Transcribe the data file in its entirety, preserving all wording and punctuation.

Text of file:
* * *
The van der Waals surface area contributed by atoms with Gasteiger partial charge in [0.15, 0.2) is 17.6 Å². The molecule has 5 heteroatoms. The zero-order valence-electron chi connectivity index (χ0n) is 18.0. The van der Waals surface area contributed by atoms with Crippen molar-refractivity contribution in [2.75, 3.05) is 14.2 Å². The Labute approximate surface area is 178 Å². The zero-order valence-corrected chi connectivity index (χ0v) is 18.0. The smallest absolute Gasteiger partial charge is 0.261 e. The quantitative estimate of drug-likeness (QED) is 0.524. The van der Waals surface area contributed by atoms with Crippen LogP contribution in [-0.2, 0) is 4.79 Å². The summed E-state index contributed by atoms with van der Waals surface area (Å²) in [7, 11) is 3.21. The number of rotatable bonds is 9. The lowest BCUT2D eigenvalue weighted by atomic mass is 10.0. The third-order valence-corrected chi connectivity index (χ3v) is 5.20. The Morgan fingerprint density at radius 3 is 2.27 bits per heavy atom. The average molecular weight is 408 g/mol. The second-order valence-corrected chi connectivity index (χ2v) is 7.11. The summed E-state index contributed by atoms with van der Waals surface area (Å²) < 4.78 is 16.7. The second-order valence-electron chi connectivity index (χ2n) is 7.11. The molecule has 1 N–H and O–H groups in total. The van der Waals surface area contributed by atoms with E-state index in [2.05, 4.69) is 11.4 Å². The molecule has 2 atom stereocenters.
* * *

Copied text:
The van der Waals surface area contributed by atoms with Gasteiger partial charge in [0.15, 0.2) is 17.6 Å². The molecule has 5 heteroatoms. The zero-order valence-electron chi connectivity index (χ0n) is 18.0. The van der Waals surface area contributed by atoms with Crippen molar-refractivity contribution in [2.75, 3.05) is 14.2 Å². The Labute approximate surface area is 178 Å². The zero-order valence-corrected chi connectivity index (χ0v) is 18.0. The smallest absolute Gasteiger partial charge is 0.261 e. The quantitative estimate of drug-likeness (QED) is 0.524. The van der Waals surface area contributed by atoms with Crippen LogP contribution in [-0.2, 0) is 4.79 Å². The summed E-state index contributed by atoms with van der Waals surface area (Å²) in [7, 11) is 3.21. The number of rotatable bonds is 9. The lowest BCUT2D eigenvalue weighted by atomic mass is 10.0. The third-order valence-corrected chi connectivity index (χ3v) is 5.20. The Morgan fingerprint density at radius 3 is 2.27 bits per heavy atom. The average molecular weight is 408 g/mol. The second-order valence-corrected chi connectivity index (χ2v) is 7.11. The summed E-state index contributed by atoms with van der Waals surface area (Å²) < 4.78 is 16.7. The second-order valence-electron chi connectivity index (χ2n) is 7.11. The molecule has 1 N–H and O–H groups in total. The van der Waals surface area contributed by atoms with E-state index in [2.05, 4.69) is 11.4 Å². The molecule has 2 atom stereocenters.